We had a surreal, late dinner in the middle of the repair service’s parking lot. Amazing view of SLC: freeway, semis, containers, piles of random metal and debris. Mechanics came over and chatted us up, stars peeked out from behind the clouds. Julia occupants had their first real meal all day. They’d been eating bars and nuts, with a small salad earlier in the day.
After cleaning up, a 1 AM meeting was held. The truck/trailer would speed ahead to get to Denver on time to unload at the Green Frontier festival. One Carny had to volunteer, so I offered to go if I could sleep horizontally at the beginning of the trip. I developed a cough which had become congestion, so not having much sleep in the past two days had made it worse. The bus drivers seemed frazzled but were still wired and ready to keep driving. The buses would hit the Rockies passes together, with Julia waiting up for Pricilla if needed.
With the repairs done to the trailer lights, we all caravanned to a gas station that had B20. When we got there, I realized that this was the other station we’d visited last month on the way to Copper Mountain. They didn’t have biodiesel anymore! Mo got online (go Verizon modems) and began to search for another station in SLC that had bio. Nick, Geoff, and myself threw our day bags into the truck and left the buses behind for the long drive to Denver.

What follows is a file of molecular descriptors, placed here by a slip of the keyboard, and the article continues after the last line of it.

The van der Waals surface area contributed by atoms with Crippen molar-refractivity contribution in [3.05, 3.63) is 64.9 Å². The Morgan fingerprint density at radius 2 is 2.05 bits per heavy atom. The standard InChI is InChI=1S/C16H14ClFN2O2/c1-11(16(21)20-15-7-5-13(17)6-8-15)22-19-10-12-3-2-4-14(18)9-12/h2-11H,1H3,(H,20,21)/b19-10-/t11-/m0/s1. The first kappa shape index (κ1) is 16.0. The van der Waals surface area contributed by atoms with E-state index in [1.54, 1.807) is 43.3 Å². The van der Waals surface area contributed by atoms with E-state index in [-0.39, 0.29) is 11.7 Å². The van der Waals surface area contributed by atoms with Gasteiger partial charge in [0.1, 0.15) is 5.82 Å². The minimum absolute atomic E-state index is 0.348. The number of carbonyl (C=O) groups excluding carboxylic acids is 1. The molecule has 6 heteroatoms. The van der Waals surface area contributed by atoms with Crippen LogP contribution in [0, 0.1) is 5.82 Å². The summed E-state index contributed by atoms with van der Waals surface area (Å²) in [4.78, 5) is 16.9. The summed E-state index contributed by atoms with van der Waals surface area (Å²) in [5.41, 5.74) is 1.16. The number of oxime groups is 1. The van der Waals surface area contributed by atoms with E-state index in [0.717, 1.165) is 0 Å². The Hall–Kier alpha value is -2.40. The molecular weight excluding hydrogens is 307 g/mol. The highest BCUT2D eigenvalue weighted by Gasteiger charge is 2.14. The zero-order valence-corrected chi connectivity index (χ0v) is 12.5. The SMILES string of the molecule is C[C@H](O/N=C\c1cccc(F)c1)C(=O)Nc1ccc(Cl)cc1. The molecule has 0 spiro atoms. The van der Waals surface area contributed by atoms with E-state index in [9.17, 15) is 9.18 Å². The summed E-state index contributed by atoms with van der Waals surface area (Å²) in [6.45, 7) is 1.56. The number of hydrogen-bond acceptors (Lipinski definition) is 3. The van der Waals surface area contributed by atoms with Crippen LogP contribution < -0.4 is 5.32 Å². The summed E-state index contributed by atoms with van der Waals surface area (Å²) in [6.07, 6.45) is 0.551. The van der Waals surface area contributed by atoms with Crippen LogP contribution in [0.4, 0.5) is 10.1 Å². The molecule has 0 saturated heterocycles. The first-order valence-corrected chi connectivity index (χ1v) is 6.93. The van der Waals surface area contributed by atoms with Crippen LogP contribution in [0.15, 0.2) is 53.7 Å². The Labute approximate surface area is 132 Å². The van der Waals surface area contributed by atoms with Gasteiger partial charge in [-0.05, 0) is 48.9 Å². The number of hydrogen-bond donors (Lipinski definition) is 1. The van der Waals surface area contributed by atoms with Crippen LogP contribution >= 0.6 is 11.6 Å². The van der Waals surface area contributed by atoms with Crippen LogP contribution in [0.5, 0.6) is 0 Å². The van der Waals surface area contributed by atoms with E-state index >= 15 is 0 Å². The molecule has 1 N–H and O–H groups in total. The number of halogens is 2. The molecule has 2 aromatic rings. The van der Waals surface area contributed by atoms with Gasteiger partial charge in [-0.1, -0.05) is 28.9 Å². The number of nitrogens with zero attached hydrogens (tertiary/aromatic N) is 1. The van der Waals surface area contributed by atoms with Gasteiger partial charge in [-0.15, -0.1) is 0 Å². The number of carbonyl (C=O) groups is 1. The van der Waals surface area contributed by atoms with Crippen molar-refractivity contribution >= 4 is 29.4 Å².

I half slept as Geoff and Nick took driving shifts and blared the radio. I have problems sleeping with music on, so my earplugs only allowed me to sort of sleep. Nick had driven Skeet’s truck for a long shift to SLC, so his shift ended short right after sunrise. I got up and drove for about three hours.
Right outside of Cheyenne, I noticed that the tank was going empty fast. I started to sweat over this, visualizing us on the road, with a “diesel needed” sign up for a hopeful trucker to stop and help out. Nick and Geoff woke up and Nick brushed it off, saying “there’ll be a gas station in the next few miles.” We pushed it, but he was right! We got six gallons to get us into Cheyenne to fill up with biodiesel, but stopped first at Little America to take showers.